Inside the purse, the officers found a stress ball, which they cut open, inspected for drugs and claimed to have found cocaine inside, the lawsuit states.
Ms. Goldring believed that “they were joking,” the lawsuit states, but they were not.
Officers Henry and Restrepo took Ms. Goldring to the Fulton County Jail. There, she saw the officers conduct drug tests on the substance inside the stress ball and heard one officer tell Officer Henry, “Give it up, buddy,” after multiple test results came back negative, the lawsuit states.
The officers then told Ms. Goldring that she would have to wait in jail until test results returned from the Georgia Bureau of Investigation, her lawyers said. Her alternative was to pay her bond set at $25,500, which she could not afford.
While in jail, Ms. Goldring was placed in a dorm for people who identify as transgender women, yet she was still subjected to sexual misconduct, her lawyers said.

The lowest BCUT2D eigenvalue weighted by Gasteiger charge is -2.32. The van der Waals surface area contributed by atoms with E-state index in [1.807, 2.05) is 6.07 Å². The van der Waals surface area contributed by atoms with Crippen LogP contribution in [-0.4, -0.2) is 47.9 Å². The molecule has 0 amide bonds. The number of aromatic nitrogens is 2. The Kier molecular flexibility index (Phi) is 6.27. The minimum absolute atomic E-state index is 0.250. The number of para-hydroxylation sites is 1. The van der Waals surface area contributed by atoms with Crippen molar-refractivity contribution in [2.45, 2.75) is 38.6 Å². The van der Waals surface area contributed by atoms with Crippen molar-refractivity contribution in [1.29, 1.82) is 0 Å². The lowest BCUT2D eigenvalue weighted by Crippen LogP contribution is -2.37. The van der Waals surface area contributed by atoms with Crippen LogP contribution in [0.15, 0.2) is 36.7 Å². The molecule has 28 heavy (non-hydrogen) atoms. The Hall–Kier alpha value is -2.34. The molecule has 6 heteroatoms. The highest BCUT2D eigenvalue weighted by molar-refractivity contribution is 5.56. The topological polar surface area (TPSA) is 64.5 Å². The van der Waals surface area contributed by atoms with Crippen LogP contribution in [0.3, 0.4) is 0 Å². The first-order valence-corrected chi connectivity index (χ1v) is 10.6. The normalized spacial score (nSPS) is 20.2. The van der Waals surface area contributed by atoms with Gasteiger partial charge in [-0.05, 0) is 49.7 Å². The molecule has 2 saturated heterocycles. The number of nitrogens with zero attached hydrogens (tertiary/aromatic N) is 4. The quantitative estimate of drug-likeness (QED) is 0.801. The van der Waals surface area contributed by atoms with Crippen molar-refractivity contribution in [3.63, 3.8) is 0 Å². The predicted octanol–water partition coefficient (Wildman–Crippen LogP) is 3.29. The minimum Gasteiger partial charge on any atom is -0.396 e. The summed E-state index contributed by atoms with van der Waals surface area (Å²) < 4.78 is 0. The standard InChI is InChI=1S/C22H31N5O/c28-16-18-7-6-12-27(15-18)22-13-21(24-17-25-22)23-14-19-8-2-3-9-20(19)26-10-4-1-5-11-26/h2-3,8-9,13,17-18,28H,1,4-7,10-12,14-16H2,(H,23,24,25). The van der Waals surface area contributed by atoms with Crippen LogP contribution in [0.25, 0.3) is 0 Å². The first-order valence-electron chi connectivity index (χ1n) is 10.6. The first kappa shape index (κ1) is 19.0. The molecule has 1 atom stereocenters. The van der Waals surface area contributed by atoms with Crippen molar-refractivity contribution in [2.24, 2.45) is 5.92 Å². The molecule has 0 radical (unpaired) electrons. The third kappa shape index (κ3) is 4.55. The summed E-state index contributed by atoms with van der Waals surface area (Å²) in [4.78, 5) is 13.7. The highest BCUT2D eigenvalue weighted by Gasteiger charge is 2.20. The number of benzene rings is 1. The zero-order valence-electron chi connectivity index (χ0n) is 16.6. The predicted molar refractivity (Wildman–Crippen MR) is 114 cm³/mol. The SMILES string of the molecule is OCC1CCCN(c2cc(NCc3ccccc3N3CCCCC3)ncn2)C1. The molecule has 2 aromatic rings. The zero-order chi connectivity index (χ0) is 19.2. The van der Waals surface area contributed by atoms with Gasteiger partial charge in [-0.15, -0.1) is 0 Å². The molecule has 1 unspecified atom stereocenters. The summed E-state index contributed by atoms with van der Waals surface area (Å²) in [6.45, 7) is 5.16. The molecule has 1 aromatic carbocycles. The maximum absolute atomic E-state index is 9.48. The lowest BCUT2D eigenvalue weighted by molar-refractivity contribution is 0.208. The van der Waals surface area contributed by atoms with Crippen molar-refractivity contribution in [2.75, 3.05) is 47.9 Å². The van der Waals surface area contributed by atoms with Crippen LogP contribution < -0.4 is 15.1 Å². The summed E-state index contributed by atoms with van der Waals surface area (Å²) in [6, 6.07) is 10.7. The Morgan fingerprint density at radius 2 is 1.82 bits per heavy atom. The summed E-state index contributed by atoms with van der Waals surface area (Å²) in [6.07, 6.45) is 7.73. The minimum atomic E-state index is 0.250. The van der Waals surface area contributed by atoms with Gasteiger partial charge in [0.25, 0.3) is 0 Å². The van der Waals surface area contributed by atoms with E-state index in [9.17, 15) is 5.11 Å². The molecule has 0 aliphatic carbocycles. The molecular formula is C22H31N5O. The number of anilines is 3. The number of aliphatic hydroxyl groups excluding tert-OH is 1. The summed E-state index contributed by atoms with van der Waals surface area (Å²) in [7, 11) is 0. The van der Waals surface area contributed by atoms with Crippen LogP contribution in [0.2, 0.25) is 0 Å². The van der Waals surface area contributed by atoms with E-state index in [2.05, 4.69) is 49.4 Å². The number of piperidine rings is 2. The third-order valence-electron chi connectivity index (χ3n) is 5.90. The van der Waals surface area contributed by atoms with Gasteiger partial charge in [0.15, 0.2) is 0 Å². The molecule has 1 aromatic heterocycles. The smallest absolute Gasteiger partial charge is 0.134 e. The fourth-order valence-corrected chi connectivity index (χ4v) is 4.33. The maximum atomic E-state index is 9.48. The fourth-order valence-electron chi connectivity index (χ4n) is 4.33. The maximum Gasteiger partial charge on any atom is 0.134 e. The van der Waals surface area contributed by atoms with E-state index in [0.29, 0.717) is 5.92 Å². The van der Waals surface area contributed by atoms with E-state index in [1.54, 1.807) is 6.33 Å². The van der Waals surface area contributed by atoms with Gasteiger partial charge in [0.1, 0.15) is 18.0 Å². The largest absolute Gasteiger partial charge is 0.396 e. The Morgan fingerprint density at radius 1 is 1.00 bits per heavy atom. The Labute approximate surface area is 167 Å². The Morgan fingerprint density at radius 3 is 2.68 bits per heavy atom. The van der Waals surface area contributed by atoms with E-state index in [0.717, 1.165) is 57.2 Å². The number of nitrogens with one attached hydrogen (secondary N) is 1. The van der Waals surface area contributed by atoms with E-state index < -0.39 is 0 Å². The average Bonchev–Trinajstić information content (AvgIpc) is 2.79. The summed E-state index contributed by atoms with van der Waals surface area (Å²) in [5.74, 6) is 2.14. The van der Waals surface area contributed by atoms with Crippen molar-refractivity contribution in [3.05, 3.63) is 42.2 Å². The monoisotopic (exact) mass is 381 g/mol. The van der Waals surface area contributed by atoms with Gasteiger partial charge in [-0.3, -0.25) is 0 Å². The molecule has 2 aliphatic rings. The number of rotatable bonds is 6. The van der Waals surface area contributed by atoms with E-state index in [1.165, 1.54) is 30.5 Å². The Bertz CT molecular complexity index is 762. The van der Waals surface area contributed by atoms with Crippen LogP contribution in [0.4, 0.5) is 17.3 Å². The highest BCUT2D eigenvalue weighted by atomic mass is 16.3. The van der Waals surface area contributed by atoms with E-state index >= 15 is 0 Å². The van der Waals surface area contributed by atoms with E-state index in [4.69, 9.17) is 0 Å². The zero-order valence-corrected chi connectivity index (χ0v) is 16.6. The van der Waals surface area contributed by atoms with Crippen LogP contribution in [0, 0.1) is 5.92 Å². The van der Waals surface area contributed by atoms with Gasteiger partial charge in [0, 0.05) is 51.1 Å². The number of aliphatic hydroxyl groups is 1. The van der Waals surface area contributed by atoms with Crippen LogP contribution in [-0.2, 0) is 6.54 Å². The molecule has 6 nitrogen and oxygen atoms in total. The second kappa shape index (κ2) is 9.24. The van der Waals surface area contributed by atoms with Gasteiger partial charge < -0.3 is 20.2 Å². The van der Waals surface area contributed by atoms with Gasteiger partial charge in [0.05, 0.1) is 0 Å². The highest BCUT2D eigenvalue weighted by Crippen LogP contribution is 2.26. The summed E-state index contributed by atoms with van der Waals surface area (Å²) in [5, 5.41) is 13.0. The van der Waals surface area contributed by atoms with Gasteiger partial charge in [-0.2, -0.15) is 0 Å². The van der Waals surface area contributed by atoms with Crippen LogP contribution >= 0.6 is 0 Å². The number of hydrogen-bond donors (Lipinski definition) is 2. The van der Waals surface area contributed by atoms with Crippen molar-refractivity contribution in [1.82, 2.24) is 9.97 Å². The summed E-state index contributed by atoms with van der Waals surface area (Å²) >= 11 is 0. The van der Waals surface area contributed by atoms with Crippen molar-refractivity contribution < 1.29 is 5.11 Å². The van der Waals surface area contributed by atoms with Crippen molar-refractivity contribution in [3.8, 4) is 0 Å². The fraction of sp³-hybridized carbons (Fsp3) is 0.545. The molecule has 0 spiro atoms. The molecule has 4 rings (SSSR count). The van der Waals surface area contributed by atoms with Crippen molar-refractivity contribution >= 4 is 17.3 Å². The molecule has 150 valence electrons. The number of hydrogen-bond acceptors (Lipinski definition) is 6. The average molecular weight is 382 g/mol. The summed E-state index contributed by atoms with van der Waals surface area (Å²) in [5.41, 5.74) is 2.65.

Ms. Goldring remained there for five months and 12 days until March 22, 2016, a day after her charges were dismissed. The G.B.I. had determined on Nov. 17, 2015, that the contents inside the stress ball were not cocaine or any other drug substance, the lawsuit states.
In his ruling, Judge Ray said that there were “two seeming injustices that came to light at the trial.” The first came when Atlanta police officers testified that they arrested people for jaywalking — a troubling practice, Judge Ray said, because such low-level offenses could “seriously disrupt a person’s life,” leading to discrimination. He said that officers’ energy “could be better spent on more pressing activities, such as addressing violent crimes.”
The second concern for the judge arose when the chief deputy of the Atlanta Police Department, Darin Schierbaum, testified that officers work under a system that rewards them with points for making a traffic citation, an arrest or other actions.